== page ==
Category Archives: Amazing

Things that rock in a serious way

Yoga Alliance Approved, My Ass

I was shocked to notice that they advertised their yoga teacher training programs as “Yoga Alliance Approved.” Misrepresentations like this are the dirty little secret of the yoga industry. No one really wants to admit there is no accreditation for Yoga…What no one ever seems to acknowledge or mention is that the YA provides no oversight whatsoever. No one checks to see if anyone is actually doing what they say. Everyone is on the “honor” system. Consequently, the registry amounts to a digital rubber stamp or paid advertising. Not to mention, the YA does not disclose what they do with the money they collect from the Yoga community.  read full article

-J. Brown

 

Some other percentage of the student base is unaware of the ruse. They mistakenly believe that a YA certification creates a minimum standard of competency on which they can rely. In other words, they may think they are eating Certified Organic peaches when, in fact, they are not.       continue

-Kerry Wills

 

Independent Yoga Educators of America

Kumare changed my life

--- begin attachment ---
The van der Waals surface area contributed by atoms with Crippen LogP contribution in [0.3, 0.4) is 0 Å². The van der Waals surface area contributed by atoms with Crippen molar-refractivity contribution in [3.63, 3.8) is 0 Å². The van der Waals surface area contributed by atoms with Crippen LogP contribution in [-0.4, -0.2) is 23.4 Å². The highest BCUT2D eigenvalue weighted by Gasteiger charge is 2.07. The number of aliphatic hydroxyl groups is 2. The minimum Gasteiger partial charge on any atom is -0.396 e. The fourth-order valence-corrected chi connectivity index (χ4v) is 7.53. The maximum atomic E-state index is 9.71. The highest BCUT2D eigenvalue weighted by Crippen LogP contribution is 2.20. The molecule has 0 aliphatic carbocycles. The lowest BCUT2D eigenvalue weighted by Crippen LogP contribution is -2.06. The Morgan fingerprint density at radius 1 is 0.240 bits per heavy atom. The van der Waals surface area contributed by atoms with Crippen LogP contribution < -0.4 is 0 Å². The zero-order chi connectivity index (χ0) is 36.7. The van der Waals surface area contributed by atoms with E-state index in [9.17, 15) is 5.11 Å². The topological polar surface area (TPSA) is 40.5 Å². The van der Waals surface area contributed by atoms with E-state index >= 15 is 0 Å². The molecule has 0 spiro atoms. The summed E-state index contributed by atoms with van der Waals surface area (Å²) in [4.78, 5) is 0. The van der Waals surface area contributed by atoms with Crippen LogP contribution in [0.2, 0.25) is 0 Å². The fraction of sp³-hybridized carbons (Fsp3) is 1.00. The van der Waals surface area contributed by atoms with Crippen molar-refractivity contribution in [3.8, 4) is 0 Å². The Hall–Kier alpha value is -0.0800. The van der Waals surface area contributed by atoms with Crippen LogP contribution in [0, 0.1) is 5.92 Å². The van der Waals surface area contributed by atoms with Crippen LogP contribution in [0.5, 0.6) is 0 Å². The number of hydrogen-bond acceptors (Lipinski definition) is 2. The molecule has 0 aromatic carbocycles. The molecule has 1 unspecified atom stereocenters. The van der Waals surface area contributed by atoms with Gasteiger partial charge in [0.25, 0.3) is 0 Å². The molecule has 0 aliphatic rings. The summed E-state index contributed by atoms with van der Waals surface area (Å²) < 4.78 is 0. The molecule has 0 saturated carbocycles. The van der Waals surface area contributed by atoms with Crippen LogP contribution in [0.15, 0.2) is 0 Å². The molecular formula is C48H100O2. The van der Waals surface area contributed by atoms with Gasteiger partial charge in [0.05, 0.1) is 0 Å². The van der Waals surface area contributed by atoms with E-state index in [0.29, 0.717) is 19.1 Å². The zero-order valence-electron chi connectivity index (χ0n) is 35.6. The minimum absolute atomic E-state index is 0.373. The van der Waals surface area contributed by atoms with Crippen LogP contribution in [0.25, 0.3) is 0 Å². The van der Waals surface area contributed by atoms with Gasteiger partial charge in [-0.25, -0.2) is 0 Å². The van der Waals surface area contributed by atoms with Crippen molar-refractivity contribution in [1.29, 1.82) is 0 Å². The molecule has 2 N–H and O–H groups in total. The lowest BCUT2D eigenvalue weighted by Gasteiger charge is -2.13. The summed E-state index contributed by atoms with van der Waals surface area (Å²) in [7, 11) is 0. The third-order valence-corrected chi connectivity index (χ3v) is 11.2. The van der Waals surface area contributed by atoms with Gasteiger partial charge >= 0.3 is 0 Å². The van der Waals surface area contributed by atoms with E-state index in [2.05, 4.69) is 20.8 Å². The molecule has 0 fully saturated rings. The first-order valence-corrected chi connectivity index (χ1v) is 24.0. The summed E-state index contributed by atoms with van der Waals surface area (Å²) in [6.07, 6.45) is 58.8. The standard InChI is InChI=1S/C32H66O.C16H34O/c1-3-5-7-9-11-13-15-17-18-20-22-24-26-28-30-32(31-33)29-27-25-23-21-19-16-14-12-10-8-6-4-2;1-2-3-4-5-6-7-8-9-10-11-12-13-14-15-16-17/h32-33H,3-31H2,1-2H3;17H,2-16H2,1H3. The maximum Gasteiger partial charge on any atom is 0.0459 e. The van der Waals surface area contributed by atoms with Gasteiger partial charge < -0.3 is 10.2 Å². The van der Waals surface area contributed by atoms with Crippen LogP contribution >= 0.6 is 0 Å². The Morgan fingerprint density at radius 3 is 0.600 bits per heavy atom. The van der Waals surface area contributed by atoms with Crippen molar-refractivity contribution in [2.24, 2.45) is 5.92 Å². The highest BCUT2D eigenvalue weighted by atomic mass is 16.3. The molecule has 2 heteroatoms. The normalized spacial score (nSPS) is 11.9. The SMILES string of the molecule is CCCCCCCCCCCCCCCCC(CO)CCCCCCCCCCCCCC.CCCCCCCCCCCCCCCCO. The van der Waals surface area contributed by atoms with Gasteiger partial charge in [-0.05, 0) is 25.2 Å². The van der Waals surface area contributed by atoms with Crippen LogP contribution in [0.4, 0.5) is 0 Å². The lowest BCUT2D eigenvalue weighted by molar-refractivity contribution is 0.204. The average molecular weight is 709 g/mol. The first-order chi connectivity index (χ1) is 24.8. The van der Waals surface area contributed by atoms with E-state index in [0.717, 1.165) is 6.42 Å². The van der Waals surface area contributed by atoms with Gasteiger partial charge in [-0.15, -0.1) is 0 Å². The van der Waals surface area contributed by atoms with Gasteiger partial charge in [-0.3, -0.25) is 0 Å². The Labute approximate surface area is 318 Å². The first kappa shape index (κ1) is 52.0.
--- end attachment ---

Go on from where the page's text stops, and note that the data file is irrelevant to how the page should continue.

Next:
Sri Kumaré is a revered Yoga Master, often known to his contemporaries as Adarsha or “The Mirror.” He is the current torchbearer of the Kumaré lineage and a respected, charismatic teacher of Yogic Science. Sri Kumaré is known for his youthful energy, transformative philosophy, and divine blessing.

But Kumaré is not real. He is an American filmmaker named Vikram Gandhi, who has transformed himself into Kumaré as the centerpiece of a social experiment designed to explore and test one of the world’s most sacred taboos. Concealing his true identity from all he meets, Kumaré forges profound, spiritual connections with real people from all walks of life. At the same time, in the absurdity of living as an entirely different person, Vikram the filmmaker is forced to confront difficult questions about his own identity. At the height of his popularity he reveals his greatest teaching: his true self. A playful yet genuine and insightful look at belief and spirituality, the film crosses a line few have dared to cross, all to discover: from illusion comes truth.

 

How to be a yoga blogger (just fill in the blanks)

Friday, May 26, 2006 via Leaping Lanka

Dear Ashtanga Yoga Blogger,

Thank you for subscribing to Ashtanga Yoga BlogBot™!